Outlook and cautionary trends
All Southeast Asian countries have adopted the Paris Agreement and developed their NDCs to outline future climate actions. Many of them, most notably in the Philippines, have long formulated solid and comprehensive climate legislation. The biggest challenge remains, however: How can Southeast Asian countries effectively implement these policies and institutionalize climate action beyond the framework provided by the international climate change regime?
Challenges arising from complex, multilevel governance arrangements and the contestations between national and subnational authorities are most evident in decentralized countries like Indonesia. Still, countries with central governments, e.g. Laos, often lack the institutional capacity to implement, monitor, and evaluate their own climate plans and policies. As observed in countries such as Myanmar, Thailand and the Philippines, these institutional challenges are exacerbated by corruption, populism, or even military intervention.
Southeast Asia has seen dramatic, and at times, violent political shifts over the last decades, reflecting the region’s history of political instability. Yet, there are also signs of hope with peaceful and democratic transitions of power, as experienced in Indonesia, Malaysia and, at one time, the Philippines. Political stabilization processes are essential in developing legitimate and predictable climate action.
In Southeast Asia, established democracies with vibrant civil societies stand side by side with more authoritarian governments including Singapore, Brunei, Laos and Vietnam. Ironically, political stability can also obstruct more progressive climate change action. The strong connections between political elites and established fossil fuel-dominated industries can be problematic for inclusive and just transitions to less carbon-intensive economies. Mobilizing towards climate justice will be vital in generating acceptable climate action in a region with growing inequalities and disadvantaged groups that are disproportionally vulnerable to climate change. In addition, transnational climate initiatives and regional climate change governance fostered by ASEAN could also facilitate a regional response to climate change.
The challenges outlined above leave us with three cautionary notes.
First, we observe a trend towards reducing climate change governance to purely technical processes and apolitical arguments, as evidenced by the preponderance of measurable commitments and emissions reduction targets in climate change policymaking in contrast to the socio-political conflicts they entail. This understanding risks neglecting the social and political dimensions of climate change governance and avoids discussions about the winners and losers of the transition. While a democratic setting might not provide more effective climate change policies in the short run, it does offer room for public debate and participation that could increase legitimacy and the pressure on powerful elites and vested interests.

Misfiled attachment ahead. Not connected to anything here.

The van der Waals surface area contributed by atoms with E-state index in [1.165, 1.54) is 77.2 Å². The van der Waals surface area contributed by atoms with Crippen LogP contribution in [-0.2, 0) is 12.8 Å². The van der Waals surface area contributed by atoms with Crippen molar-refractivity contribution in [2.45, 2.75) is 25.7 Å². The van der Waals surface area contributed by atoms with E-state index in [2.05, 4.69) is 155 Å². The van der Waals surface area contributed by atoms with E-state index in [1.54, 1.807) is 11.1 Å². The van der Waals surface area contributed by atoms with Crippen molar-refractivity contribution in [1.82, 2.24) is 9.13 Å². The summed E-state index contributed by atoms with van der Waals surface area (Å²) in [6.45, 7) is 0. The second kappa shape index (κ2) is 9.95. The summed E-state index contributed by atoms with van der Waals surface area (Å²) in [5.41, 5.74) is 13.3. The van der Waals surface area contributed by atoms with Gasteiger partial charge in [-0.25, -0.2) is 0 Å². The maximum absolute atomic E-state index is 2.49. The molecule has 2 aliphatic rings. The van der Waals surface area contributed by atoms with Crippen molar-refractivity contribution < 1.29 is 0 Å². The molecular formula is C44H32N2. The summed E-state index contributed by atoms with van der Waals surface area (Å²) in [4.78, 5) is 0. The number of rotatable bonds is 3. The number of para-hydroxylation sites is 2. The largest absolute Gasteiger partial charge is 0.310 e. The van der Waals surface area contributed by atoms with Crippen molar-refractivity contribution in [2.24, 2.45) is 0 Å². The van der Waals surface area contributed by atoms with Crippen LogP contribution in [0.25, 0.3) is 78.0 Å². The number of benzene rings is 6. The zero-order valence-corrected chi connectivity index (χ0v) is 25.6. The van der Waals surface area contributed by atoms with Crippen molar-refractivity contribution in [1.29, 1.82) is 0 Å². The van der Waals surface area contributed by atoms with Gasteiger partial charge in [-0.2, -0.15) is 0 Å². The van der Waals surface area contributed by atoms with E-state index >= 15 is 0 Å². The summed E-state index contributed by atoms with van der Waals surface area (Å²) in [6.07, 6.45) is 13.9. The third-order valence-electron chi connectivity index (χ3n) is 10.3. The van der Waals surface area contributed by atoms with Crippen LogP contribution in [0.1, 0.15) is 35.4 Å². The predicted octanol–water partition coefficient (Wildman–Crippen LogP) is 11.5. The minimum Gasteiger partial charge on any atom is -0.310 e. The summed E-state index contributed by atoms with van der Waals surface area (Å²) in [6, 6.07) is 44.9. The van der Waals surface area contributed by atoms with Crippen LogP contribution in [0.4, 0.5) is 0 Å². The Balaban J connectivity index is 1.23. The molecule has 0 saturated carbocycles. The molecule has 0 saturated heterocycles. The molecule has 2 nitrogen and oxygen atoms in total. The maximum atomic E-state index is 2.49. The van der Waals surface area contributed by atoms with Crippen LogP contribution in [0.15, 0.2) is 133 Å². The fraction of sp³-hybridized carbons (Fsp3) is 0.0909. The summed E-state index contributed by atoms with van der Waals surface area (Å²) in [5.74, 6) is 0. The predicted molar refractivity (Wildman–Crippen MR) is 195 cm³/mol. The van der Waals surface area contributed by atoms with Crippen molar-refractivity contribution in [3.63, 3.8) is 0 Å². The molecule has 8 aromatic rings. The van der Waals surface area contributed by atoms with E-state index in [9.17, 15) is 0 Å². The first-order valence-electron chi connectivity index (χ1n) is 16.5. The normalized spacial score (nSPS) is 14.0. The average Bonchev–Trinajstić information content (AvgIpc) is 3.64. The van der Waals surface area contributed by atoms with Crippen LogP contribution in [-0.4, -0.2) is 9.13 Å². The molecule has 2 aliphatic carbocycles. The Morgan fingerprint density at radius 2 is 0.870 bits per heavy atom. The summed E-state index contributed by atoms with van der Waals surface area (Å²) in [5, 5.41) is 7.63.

Second, there is a clear trend towards stakeholder engagement, although these modes of participation also limit the role of state actors in climate action. Informal networks can serve as forums for political debates where narratives may form around climate action, but we should not construe this to mean that the state does not lead in its responsibility.
Third, we observe a trend towards the use of market-based solutions to tackle climate change, including carbon pricing and incentive structures like feed-in tariffs for renewables. These attempts for one-size-fits-all solutions neglect historical path dependencies and established market structures that are upheld by vested interests in favor of fossil fuel economies. While market solutions are important, stronger regulations and public funding towards climate action should also contribute to climate change governance.
With its growing economic power, political influence, and contribution to global emissions, Southeast Asia will inevitably become an important region in international climate change governance. A better understanding of domestic contexts and circumstances will help us identify the challenges and opportunities for climate action in this region, while providing us a critical reflection of how the globalized climate change narrative pans out regionally, nationally, and sub-nationally.
Our new book about climate change governance in Southeast Asia provides insights into each Southeast Asian nation, opening up the black box of the nation-state by revealing deep societal struggles, political conflicts, and inequalities. The authors thereby demonstrate how governing climate change remains a highly context-specific endeavor and varies in terms of relevant actors, political institutions, and societal contexts. We hope that more scholars, especially from Southeast Asia, will continue these conversations and advance our understanding of climate change governance in this vibrant part of the world.